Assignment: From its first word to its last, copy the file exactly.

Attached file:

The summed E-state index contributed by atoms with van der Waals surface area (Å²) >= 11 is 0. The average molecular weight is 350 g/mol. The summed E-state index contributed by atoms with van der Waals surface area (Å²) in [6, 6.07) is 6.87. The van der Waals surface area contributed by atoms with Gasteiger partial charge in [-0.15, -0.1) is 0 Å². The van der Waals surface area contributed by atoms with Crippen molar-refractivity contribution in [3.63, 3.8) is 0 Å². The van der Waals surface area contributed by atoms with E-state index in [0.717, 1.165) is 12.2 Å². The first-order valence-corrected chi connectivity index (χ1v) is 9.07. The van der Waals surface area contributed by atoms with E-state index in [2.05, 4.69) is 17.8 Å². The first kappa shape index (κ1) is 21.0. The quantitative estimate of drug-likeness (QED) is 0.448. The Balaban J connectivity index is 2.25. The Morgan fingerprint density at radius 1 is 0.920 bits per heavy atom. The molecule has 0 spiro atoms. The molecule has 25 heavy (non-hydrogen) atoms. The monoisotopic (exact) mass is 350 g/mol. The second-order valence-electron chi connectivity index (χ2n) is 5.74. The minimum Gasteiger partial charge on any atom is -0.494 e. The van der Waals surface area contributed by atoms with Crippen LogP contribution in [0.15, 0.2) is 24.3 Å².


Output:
The summed E-state index contributed by atoms with van der Waals surface area (Å²) >= 11 is 0. The average molecular weight is 350 g/mol. The summed E-state index contributed by atoms with van der Waals surface area (Å²) in [6, 6.07) is 6.87. The van der Waals surface area contributed by atoms with Gasteiger partial charge in [-0.15, -0.1) is 0 Å². The van der Waals surface area contributed by atoms with Crippen molar-refractivity contribution in [3.63, 3.8) is 0 Å². The van der Waals surface area contributed by atoms with E-state index in [0.717, 1.165) is 12.2 Å². The first-order valence-corrected chi connectivity index (χ1v) is 9.07. The van der Waals surface area contributed by atoms with E-state index in [2.05, 4.69) is 17.8 Å². The first kappa shape index (κ1) is 21.0. The quantitative estimate of drug-likeness (QED) is 0.448. The Balaban J connectivity index is 2.25. The Morgan fingerprint density at radius 1 is 0.920 bits per heavy atom. The molecule has 0 spiro atoms. The molecule has 25 heavy (non-hydrogen) atoms. The monoisotopic (exact) mass is 350 g/mol. The second-order valence-electron chi connectivity index (χ2n) is 5.74. The minimum Gasteiger partial charge on any atom is -0.494 e. The van der Waals surface area contributed by atoms with Crippen LogP contribution in [0.15, 0.2) is 24.3 Å².